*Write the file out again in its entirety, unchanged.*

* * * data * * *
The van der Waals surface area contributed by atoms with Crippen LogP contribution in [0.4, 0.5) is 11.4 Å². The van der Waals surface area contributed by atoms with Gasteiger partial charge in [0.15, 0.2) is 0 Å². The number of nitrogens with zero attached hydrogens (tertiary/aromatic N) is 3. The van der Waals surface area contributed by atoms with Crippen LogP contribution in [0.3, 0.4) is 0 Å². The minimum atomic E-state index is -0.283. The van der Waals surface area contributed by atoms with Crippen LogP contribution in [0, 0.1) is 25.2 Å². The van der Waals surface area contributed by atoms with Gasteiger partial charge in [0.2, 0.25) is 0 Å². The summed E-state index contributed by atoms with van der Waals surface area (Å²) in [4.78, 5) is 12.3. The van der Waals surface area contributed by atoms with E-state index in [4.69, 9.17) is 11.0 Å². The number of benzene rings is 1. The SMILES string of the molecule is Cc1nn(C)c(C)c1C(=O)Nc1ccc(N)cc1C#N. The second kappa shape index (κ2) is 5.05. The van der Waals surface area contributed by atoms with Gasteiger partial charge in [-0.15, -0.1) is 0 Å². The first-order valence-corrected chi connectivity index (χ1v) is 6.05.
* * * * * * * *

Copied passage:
The van der Waals surface area contributed by atoms with Crippen LogP contribution in [0.4, 0.5) is 11.4 Å². The van der Waals surface area contributed by atoms with Gasteiger partial charge in [0.15, 0.2) is 0 Å². The number of nitrogens with zero attached hydrogens (tertiary/aromatic N) is 3. The van der Waals surface area contributed by atoms with Crippen LogP contribution in [0.3, 0.4) is 0 Å². The minimum atomic E-state index is -0.283. The van der Waals surface area contributed by atoms with Crippen LogP contribution in [0, 0.1) is 25.2 Å². The van der Waals surface area contributed by atoms with Gasteiger partial charge in [0.2, 0.25) is 0 Å². The summed E-state index contributed by atoms with van der Waals surface area (Å²) in [4.78, 5) is 12.3. The van der Waals surface area contributed by atoms with E-state index in [4.69, 9.17) is 11.0 Å². The number of benzene rings is 1. The SMILES string of the molecule is Cc1nn(C)c(C)c1C(=O)Nc1ccc(N)cc1C#N. The second kappa shape index (κ2) is 5.05. The van der Waals surface area contributed by atoms with Gasteiger partial charge in [-0.15, -0.1) is 0 Å². The first-order valence-corrected chi connectivity index (χ1v) is 6.05.